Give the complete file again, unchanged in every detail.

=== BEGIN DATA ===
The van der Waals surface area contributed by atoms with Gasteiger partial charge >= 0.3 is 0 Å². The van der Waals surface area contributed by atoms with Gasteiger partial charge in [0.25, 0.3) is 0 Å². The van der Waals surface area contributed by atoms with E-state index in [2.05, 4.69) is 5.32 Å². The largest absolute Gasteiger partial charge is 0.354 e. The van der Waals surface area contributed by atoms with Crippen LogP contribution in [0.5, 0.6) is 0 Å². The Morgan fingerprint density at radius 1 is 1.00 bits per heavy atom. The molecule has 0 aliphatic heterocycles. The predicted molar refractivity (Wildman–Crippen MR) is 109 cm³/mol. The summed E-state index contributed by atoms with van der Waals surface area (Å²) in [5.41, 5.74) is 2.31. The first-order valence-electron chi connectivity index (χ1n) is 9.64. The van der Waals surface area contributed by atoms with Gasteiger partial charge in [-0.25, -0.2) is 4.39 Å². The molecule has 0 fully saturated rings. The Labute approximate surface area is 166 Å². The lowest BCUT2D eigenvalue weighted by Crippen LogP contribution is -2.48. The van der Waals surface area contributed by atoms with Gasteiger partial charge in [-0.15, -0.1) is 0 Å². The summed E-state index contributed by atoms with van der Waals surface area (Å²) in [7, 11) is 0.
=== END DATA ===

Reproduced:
The van der Waals surface area contributed by atoms with Gasteiger partial charge >= 0.3 is 0 Å². The van der Waals surface area contributed by atoms with Gasteiger partial charge in [0.25, 0.3) is 0 Å². The van der Waals surface area contributed by atoms with E-state index in [2.05, 4.69) is 5.32 Å². The largest absolute Gasteiger partial charge is 0.354 e. The van der Waals surface area contributed by atoms with Crippen LogP contribution in [0.5, 0.6) is 0 Å². The Morgan fingerprint density at radius 1 is 1.00 bits per heavy atom. The molecule has 0 aliphatic heterocycles. The predicted molar refractivity (Wildman–Crippen MR) is 109 cm³/mol. The summed E-state index contributed by atoms with van der Waals surface area (Å²) in [5.41, 5.74) is 2.31. The first-order valence-electron chi connectivity index (χ1n) is 9.64. The van der Waals surface area contributed by atoms with Gasteiger partial charge in [-0.25, -0.2) is 4.39 Å². The molecule has 0 fully saturated rings. The Labute approximate surface area is 166 Å². The lowest BCUT2D eigenvalue weighted by Crippen LogP contribution is -2.48. The van der Waals surface area contributed by atoms with Gasteiger partial charge in [-0.15, -0.1) is 0 Å². The summed E-state index contributed by atoms with van der Waals surface area (Å²) in [7, 11) is 0.